Good news! I’ve brought the cause of retrotech to the University of Washington, and will be contributing to a weekly column on the Master of Communication in Digital Media blog, Flip the Media, that’s about offline culture, retrotech, etc.
The column is called The Analog-ist. I’d love to see your comments and observations over there, because I think some of the discussions in the typosphere are brilliant and I’d love to see them reach a wider audience. Come on down.
That said, I plan to keep rambling on Strikethru on my regular not very often schedule. So no change there.
Surely someone out there in the ever-growing typosphere has posted about the maker movement, and I’m just late to the party remarking on it here. Is the maker movement an answer to the question of whether you can earn money with a typewriter?
I’ve always faintly been aware of Make magazine, thinking it was just another source of information about the well-established D.I.Y movement (and therefore haven’t showed it much interest, as I’m unlikely to ever find the time to can my own food or build a water purifier out of diodes and fishing nets) but Forbes describes it as people who “create, build, design, tinker, modify, hack, invent, or simply make something” from the intersection of analog and tech. Isn’t this essentially Clickthing, among others of you who’ve modified cameras, typewriters, and other offline tools?
I’ve got my money on you guys to be the next big thing in the maker movement.
Hope everyone out there in the typosphere is enjoying their Nanowrimo hangover, otherwise known as Christmas. Have been remiss in updates due to various factors, but just checking in to congratulate Mike Speegle on the publication of his book of short stories, Pen & Platen (cover designed by Typewriter Heaven‘s Rob Bowker? Do I have this detail correctly? Love that cover). Did you know that you can give Kindle books as gifts? And Pen & Platen is currently available for the outrageously affordable price of $1?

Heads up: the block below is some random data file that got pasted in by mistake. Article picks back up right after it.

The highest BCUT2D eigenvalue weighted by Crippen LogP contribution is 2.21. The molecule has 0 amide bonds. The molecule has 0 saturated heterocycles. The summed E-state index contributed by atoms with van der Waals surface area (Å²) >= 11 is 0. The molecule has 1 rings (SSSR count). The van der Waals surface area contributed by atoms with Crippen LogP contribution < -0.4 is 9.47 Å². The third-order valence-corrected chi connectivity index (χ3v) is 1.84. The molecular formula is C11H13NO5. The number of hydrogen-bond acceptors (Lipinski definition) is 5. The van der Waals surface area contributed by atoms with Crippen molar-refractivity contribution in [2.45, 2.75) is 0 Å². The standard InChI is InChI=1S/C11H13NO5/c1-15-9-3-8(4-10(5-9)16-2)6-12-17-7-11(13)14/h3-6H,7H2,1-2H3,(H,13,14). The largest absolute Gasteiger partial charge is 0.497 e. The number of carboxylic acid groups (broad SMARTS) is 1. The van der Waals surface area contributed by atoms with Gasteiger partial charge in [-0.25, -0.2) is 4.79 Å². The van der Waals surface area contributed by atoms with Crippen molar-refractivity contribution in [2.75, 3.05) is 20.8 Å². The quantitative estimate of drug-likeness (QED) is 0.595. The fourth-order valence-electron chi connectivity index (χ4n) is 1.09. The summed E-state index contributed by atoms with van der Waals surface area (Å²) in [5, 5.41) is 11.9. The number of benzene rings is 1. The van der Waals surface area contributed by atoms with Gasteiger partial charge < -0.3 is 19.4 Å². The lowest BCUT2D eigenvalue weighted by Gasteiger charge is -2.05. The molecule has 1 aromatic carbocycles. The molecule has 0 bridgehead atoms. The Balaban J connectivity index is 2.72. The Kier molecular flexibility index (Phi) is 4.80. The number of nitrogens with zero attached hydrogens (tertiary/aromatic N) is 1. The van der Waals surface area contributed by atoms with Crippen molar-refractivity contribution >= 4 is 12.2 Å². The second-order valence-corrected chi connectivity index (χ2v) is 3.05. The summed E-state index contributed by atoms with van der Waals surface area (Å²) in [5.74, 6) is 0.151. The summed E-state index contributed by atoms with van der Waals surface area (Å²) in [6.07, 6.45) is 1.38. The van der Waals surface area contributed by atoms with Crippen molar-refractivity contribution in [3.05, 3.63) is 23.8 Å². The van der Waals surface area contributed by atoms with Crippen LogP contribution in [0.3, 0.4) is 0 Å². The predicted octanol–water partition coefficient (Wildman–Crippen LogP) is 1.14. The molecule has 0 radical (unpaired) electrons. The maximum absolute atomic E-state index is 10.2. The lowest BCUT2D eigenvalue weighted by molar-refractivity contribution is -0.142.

Now you know.
Mike Speegle is ahead of the curve here in terms of the way publishing works now; moping around the mailbox waiting for rejection letters is not the way it’s done by forward-thinking writers. I just finished a class on managing your digital presence (otherwise known by the distasteful term “personal branding”), and realized that typospherians already do quite a bit of this, and well enough to have built a lively community around it. Speegle here has raised the bar by not just talking about writing, but using digital tools to get himself published, and I admire him for it.
Anyone else out there have a New Years goal of publishing, launching a business (applause also for Type-o-Matic‘s launch!) or otherwise turning their love for writing and writing tools into a creative enterprise? For my class in grad school I merely did some sprucing up of my resume-type web site, but still haven’t thought my goals through like Bowker and Speegle (now, doesn’t that sound like a law firm straight out of Harry Potter?)
In the New Year, I aspire to be more like these guys. What about you?
Ya know, as a post script I’m adding several years into the future, this was a little silly.
Here it is the end of the night again, so much to say and no time to post. Argh!
Haven’t yet heard from Jamie, winner of the Apica notebook drawing. I will re-draw sometime this weekend if I don’t hear back by tomorrow. If you’re out there, let me know and I’ll get that notebook in the mail!
The winner of the Apica notebook, as selected by the random number generator, is…
E-mail me the address to send it to and it will be on its way. I’ve decided to award a second entrant another Apica notebook, and will re-draw in a week, so if you haven’t added your name to the Apica post a few posts ago, go for it (or to this post, with your favorite notebook story). Enjoyed everyone’s notebook stories, as for me, I am using and liking Myndology stuff lately (See the index at lower left for Myndology-related posts). Seems there remains a lot o love for the classic Moleskine out there.
In a way this drawing became April foolish in that I didn’t announce the winner Friday as promised. Sorry about that, Friday sort of went off the rails for several reasons.
Note that this post was written in the least analog way possible, on the virtual keypad of a Windows 7 phone. Oh, the shame. I hereby hand over my typosphere membership card to the front desk.
Only in the typosphere would someone start a cowcasting meme, and that person is Clickthing. If you poke around the typosphere, you will find others. Here’s mine.
Oh, I realize brussels sprouts is spelled with an s on the end of brussels. But it just sounds wrong that way.